According to the National Crime Prevention Council (NCPC), since the committee's inception, Macon, Georgia, has experienced a dramatic drop in scrap metal thefts — with a peak high of 84 incidents falling to eight after almost a full year (December 2006 to November 2007).
ISRI also coordinates a partnership with the NCPC and published "Recommended Practices and Procedures for Minimizing the Risks of Purchasing Stolen Scrap Materials." Written directly for the institute's scrap-dealer members, this report explains effective techniques for combating this crime. Topics include outreach, identifying a seller, tracking a transaction — financially and with video — prohibited materials and training. This paper and additional resources can be found at www.isri.org.Engaging communication
Bringing this communication to the Internet-age, ISRI is developing a geographically based Web site to automatically create an alert to scrap yards within a 200-mile radius of the reported theft.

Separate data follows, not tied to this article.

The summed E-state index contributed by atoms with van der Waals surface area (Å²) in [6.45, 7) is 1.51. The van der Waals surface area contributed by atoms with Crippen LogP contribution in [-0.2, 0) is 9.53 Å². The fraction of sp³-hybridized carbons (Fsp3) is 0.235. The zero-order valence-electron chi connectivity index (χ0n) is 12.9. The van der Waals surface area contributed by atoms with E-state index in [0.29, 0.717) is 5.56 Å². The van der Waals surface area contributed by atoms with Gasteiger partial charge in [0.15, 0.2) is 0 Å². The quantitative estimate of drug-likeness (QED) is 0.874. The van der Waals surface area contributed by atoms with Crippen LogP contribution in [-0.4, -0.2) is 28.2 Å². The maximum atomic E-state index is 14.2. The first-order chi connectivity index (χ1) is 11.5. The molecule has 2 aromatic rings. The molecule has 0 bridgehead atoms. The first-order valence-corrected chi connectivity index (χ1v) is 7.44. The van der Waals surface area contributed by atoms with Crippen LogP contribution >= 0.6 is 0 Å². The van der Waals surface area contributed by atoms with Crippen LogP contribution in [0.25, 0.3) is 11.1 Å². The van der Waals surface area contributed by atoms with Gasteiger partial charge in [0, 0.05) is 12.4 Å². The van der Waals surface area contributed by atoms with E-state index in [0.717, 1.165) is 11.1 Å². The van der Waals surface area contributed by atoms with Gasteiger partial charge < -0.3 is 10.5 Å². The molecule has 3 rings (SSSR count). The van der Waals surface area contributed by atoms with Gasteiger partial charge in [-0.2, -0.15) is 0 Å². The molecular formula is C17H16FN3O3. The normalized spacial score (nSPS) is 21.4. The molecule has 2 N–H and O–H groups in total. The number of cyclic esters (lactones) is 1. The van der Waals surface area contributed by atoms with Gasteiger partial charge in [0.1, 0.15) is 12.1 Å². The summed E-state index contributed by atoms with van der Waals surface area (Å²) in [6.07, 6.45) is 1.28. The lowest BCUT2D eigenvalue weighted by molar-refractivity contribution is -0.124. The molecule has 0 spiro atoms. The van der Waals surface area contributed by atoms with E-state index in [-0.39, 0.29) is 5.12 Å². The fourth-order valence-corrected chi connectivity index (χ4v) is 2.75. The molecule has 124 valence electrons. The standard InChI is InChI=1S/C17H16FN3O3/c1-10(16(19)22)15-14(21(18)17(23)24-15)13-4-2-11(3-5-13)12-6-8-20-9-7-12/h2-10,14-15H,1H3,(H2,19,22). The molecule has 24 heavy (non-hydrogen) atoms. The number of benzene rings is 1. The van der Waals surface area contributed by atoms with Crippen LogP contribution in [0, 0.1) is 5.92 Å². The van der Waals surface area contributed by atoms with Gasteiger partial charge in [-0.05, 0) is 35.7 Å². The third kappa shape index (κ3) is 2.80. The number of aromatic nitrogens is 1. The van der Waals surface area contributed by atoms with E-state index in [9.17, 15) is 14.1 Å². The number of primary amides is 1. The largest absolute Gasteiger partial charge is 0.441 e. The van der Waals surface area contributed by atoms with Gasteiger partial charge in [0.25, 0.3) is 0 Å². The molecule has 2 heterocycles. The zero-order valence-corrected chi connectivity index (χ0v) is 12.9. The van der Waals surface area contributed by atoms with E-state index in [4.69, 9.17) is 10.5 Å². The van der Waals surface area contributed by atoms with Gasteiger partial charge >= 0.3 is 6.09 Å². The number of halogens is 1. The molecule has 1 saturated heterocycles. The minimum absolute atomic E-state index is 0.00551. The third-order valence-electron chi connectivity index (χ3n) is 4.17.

Recently held within the Walt Disney World Resort on September 23 to 24, the National Metal Theft Investigations Seminar covered "material theft as a global problem." Attendees included investigators, corporate security, utility companies, deputy sheriffs and other law enforcement officers. Topics ranged from the impact of metal theft, court rulings, ordinances, recyclers inspections and more.
As material theft can affect utilities, businesses and civilians alike, Baker suggests law enforcement initiate communication about material theft with the community.
He also advises that "officers communicate with residents, make them aware of the problem and instruct them on what to do if they encounter suspicious activity."
Editor's Note: ISRI's Theft Alert System can be contacted at firstname.lastname@example.org and once available, the Web site can be found at www.scraptheftalert.com.